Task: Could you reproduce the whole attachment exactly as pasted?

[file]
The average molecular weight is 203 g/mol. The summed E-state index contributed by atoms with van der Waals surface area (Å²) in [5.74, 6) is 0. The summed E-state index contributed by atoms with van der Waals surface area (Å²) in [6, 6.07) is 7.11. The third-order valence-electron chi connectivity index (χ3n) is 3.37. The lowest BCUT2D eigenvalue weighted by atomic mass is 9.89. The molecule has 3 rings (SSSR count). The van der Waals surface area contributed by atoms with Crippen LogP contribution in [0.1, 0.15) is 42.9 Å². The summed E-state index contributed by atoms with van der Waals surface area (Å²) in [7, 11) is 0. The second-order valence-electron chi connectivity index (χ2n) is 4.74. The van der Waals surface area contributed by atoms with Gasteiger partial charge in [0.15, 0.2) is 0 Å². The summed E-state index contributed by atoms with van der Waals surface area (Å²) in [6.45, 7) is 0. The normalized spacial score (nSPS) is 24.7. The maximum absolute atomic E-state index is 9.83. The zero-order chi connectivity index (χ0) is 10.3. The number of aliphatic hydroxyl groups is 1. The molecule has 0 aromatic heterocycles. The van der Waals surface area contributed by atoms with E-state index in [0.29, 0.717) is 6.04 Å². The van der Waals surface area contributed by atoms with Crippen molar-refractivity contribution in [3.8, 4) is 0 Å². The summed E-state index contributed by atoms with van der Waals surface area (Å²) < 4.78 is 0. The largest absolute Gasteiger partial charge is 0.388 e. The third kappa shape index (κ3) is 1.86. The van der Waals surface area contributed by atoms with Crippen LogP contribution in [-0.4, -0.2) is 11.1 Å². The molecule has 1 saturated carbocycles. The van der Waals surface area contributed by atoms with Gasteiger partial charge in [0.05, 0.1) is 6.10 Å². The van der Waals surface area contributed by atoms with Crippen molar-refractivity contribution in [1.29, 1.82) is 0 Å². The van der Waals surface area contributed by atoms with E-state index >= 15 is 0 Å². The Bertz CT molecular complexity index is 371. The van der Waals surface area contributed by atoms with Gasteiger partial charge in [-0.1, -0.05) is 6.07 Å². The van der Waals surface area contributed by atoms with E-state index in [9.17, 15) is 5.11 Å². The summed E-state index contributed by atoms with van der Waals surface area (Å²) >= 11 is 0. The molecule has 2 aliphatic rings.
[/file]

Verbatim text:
The average molecular weight is 203 g/mol. The summed E-state index contributed by atoms with van der Waals surface area (Å²) in [5.74, 6) is 0. The summed E-state index contributed by atoms with van der Waals surface area (Å²) in [6, 6.07) is 7.11. The third-order valence-electron chi connectivity index (χ3n) is 3.37. The lowest BCUT2D eigenvalue weighted by atomic mass is 9.89. The molecule has 3 rings (SSSR count). The van der Waals surface area contributed by atoms with Crippen LogP contribution in [0.1, 0.15) is 42.9 Å². The summed E-state index contributed by atoms with van der Waals surface area (Å²) in [7, 11) is 0. The second-order valence-electron chi connectivity index (χ2n) is 4.74. The van der Waals surface area contributed by atoms with Gasteiger partial charge in [0.15, 0.2) is 0 Å². The summed E-state index contributed by atoms with van der Waals surface area (Å²) in [6.45, 7) is 0. The normalized spacial score (nSPS) is 24.7. The maximum absolute atomic E-state index is 9.83. The zero-order chi connectivity index (χ0) is 10.3. The number of aliphatic hydroxyl groups is 1. The molecule has 0 aromatic heterocycles. The van der Waals surface area contributed by atoms with E-state index in [0.29, 0.717) is 6.04 Å². The van der Waals surface area contributed by atoms with Crippen molar-refractivity contribution in [3.8, 4) is 0 Å². The summed E-state index contributed by atoms with van der Waals surface area (Å²) < 4.78 is 0. The largest absolute Gasteiger partial charge is 0.388 e. The third kappa shape index (κ3) is 1.86. The van der Waals surface area contributed by atoms with Crippen LogP contribution in [-0.4, -0.2) is 11.1 Å². The molecule has 1 saturated carbocycles. The van der Waals surface area contributed by atoms with Gasteiger partial charge in [0.05, 0.1) is 6.10 Å². The van der Waals surface area contributed by atoms with Crippen molar-refractivity contribution in [1.29, 1.82) is 0 Å². The van der Waals surface area contributed by atoms with E-state index >= 15 is 0 Å². The Bertz CT molecular complexity index is 371. The van der Waals surface area contributed by atoms with Gasteiger partial charge in [-0.1, -0.05) is 6.07 Å². The van der Waals surface area contributed by atoms with E-state index in [9.17, 15) is 5.11 Å². The summed E-state index contributed by atoms with van der Waals surface area (Å²) >= 11 is 0. The molecule has 2 aliphatic rings.